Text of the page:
count: 2, range entries: 1, sequences: 5 - 10, refcount: 2

       seq 5 deny 150.1.8.0/24 (hit count: 8, refcount: 1)

       seq 10 permit 0.0.0.0/0 le 32 (hit count: 186, refcount: 1)

     

     

    I accomplished this task using access list and distance command. Here are my configurations for SW3 and SW4.

    Rack1SW3(config)#access-list 1 permit host 150.1.10.0
    Rack1SW3(config)#router rip
    Rack1SW3(config-router)#distance 255 10.34.0.10 0.0.0.0 1



    Rack1SW4(config)#access-list 1 permit host 150.1.9.0
    Rack1SW4(config)#router rip
    Rack1SW4(config-router)#distance 255 10.34.0.9 0.0.0.0 1

     

    Hope this help!

  • Generally speaking, unless a task forces you to use certain configuration, best approach to avoid GRE recursive routing is to use different IGPs and/or static routing. Use on IGP/EGP to learn through it tunnel endpoints and another IGP/EGP to advertise prefixes over the tunnels; avoid as much as possible RIP as it matches on classful networks and you can end up advertising all networks over the tunnel, including tunnel endpoints, thus having GRE recursive routing. Second approach is to use filtering, but this is more susceptible to erros and needs to be properly controlled.

    Task does not use static routes and floating static routes for recursive routing but to provide redundancy for some prefixes.

    Good luck with your studies!

  • The prefix list solution in the WB is also not working for me. The  %TUN-5-RECURDOWN: Tunnel0 temporarily disabled due to recursive routing :-(

     

    I use standard access-list and it is working fine.

    SW3

    router rip

     version 2

     network 10.0.0.0

     network 150.1.0.0

     network 155.1.0.0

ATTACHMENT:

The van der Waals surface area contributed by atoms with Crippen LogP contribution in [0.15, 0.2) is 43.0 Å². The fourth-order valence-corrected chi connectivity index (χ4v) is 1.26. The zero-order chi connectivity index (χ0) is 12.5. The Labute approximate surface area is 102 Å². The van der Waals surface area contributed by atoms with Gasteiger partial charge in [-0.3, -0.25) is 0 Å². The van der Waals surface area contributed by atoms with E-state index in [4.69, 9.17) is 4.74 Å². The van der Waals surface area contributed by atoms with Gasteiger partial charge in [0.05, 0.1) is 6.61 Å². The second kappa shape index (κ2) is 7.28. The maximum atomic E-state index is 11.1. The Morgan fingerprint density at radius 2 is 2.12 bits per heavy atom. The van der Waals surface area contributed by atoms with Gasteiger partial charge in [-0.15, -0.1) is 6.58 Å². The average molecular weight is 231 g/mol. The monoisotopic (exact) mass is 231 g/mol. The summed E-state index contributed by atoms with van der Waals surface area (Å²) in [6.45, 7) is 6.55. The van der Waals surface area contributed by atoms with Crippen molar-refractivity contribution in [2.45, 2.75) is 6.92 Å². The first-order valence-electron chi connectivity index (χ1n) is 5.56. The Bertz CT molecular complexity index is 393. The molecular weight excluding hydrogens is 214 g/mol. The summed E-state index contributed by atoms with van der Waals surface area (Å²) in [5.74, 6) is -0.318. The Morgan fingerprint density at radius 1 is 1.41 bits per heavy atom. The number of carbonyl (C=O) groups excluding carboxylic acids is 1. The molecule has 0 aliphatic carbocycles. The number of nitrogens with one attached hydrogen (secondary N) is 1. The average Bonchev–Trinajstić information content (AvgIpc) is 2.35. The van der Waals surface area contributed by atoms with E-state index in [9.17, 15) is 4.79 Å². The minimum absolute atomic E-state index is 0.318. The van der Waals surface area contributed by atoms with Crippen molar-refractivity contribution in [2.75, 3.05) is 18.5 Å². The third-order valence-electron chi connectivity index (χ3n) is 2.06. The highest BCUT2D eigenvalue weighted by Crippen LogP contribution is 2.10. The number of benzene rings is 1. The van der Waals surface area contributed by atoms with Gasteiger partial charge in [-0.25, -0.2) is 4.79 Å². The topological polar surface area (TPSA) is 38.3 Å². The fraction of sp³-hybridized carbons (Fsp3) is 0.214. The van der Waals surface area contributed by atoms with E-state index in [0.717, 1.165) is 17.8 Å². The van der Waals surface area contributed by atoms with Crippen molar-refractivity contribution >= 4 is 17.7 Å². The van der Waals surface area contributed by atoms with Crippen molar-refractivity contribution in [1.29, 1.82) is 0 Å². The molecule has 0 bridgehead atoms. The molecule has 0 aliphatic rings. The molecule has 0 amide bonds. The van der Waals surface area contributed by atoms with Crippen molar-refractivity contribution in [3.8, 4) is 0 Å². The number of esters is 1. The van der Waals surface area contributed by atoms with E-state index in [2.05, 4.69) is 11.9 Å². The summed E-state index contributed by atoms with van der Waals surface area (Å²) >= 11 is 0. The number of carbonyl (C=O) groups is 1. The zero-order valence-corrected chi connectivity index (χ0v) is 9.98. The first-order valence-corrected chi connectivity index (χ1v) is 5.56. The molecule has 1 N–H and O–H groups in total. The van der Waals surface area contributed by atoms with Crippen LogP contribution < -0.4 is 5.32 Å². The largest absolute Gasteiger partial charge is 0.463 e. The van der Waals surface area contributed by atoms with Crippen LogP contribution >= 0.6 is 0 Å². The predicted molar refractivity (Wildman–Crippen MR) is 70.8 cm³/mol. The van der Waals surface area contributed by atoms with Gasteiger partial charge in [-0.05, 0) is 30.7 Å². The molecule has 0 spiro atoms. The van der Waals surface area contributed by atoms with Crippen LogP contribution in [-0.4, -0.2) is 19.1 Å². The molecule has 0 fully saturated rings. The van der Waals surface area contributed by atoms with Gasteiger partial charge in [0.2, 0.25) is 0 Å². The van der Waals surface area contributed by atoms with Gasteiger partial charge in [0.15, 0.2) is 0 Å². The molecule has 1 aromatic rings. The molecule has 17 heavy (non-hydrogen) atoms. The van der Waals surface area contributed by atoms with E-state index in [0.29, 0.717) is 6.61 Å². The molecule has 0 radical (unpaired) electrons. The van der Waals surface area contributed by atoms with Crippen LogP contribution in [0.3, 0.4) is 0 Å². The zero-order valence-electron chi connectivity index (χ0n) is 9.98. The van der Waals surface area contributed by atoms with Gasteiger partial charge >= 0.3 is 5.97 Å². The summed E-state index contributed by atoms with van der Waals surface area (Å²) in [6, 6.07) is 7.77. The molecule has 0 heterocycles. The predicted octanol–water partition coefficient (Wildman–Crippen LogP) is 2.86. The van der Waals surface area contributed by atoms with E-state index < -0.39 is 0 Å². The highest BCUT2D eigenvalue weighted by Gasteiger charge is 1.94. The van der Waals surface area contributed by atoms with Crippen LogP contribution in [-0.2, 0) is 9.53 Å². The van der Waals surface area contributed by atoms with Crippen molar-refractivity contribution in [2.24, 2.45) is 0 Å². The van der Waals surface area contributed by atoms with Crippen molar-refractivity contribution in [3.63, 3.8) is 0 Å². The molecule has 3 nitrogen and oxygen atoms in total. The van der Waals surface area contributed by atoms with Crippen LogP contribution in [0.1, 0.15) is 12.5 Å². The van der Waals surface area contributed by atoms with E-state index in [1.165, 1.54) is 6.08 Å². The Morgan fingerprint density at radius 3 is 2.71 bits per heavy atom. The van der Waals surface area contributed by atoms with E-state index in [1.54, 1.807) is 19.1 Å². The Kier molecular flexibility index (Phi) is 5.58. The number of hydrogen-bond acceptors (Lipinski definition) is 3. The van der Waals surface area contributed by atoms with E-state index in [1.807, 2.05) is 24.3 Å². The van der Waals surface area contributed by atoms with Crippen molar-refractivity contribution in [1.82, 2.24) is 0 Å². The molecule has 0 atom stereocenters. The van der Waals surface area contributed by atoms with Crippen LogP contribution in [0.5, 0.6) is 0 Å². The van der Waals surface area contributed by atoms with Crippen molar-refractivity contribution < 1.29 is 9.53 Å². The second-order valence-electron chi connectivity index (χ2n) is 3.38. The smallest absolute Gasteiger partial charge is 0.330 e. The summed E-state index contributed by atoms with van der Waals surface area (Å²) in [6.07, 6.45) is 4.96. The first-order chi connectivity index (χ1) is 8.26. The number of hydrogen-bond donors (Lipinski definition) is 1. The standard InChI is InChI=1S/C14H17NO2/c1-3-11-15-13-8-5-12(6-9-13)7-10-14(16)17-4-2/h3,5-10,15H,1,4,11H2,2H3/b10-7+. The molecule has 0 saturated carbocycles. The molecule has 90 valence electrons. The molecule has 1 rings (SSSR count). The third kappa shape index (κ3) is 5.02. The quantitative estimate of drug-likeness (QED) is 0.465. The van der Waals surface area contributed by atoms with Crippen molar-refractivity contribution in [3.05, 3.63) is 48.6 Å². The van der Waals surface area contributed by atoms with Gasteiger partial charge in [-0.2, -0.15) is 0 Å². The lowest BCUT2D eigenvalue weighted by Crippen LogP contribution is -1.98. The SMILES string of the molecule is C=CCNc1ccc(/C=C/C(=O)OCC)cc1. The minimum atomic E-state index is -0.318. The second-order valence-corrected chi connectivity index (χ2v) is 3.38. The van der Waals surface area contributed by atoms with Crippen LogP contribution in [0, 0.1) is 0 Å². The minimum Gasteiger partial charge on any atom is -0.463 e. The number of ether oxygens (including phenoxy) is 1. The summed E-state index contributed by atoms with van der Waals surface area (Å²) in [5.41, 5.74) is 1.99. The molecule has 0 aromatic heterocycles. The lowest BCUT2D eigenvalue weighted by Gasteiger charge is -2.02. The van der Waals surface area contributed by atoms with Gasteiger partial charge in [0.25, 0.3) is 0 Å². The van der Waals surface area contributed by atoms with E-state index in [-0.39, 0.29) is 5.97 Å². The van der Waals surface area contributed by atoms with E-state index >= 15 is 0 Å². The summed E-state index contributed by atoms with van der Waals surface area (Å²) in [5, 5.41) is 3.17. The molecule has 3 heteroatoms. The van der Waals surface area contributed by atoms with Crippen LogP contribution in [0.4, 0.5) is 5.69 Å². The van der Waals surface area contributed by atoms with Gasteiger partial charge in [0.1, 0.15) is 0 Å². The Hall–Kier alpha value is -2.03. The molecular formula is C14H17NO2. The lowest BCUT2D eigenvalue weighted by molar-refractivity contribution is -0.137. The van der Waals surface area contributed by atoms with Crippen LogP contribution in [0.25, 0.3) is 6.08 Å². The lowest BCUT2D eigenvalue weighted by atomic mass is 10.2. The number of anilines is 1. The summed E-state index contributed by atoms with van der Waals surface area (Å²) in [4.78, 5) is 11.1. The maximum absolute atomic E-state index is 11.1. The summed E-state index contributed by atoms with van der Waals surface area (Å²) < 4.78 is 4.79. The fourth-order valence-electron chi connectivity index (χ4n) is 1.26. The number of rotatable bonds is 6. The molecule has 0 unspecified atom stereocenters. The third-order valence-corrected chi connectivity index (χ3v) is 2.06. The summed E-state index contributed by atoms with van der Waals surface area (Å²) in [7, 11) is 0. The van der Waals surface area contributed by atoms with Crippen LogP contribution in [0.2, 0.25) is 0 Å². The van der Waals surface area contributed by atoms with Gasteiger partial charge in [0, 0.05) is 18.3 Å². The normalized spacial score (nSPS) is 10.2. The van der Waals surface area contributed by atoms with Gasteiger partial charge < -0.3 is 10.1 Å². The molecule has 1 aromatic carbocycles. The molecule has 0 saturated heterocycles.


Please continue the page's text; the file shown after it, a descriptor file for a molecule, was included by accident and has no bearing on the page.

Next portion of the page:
distribute-list 1 out Tunnel0

     no auto-summary

    access-list 1 deny   150.1.9.0 0.0.0.255

    access-list 1 permit any

    SW4

    router rip
     version 2
     network 10.0.0.0
     network 150.1.0.0
     network 155.1.0.0
     distribute-list 1 out Tunnel0
     no auto-summary

    access-list 1 deny   150.1.10.0 0.0.0.255
    access-list 1 permit any

     

    Anyone think that prefix list is got problem?

  • Hi aristaw,

    There will be route recurssive problem if you advertise Tunnel source address via RIP (without distribute-list), I can't exact simulate this task now but this is my example about recursive routing:

    I have R1 to R5 on RIP domain and tunnel from R1 to R5. Now Tunnel IP
    is not advertised on RIP, source and destination IP is Loopback IP of
    R1 and R5. I hope you already know to up tunnel, source and destination
    IP should be already reachable.

    Before Advertising tunnel IP on RIP:

    R1#show running-config interface tunnel 0
    Building configuration...

    Current configuration : 116 bytes
    !
    interface Tunnel0
     ip address 192.168.0.1 255.255.255.0
     tunnel source Loopback0
     tunnel destination 5.5.5.5
    !
    R5(config)#do show run int tunnel1
    Building configuration...

    Current configuration : 116 bytes
    !
    interface Tunnel1
     ip address 192.168.0.5 255.255.255.0
     tunnel source Loopback0
     tunnel destination 1.1.1.1
    end
    !
    R5
    *Mar  1 00:53:16.979: RT: add 1.1.1.1/32 via 45.45.45.4, rip metric [120/3]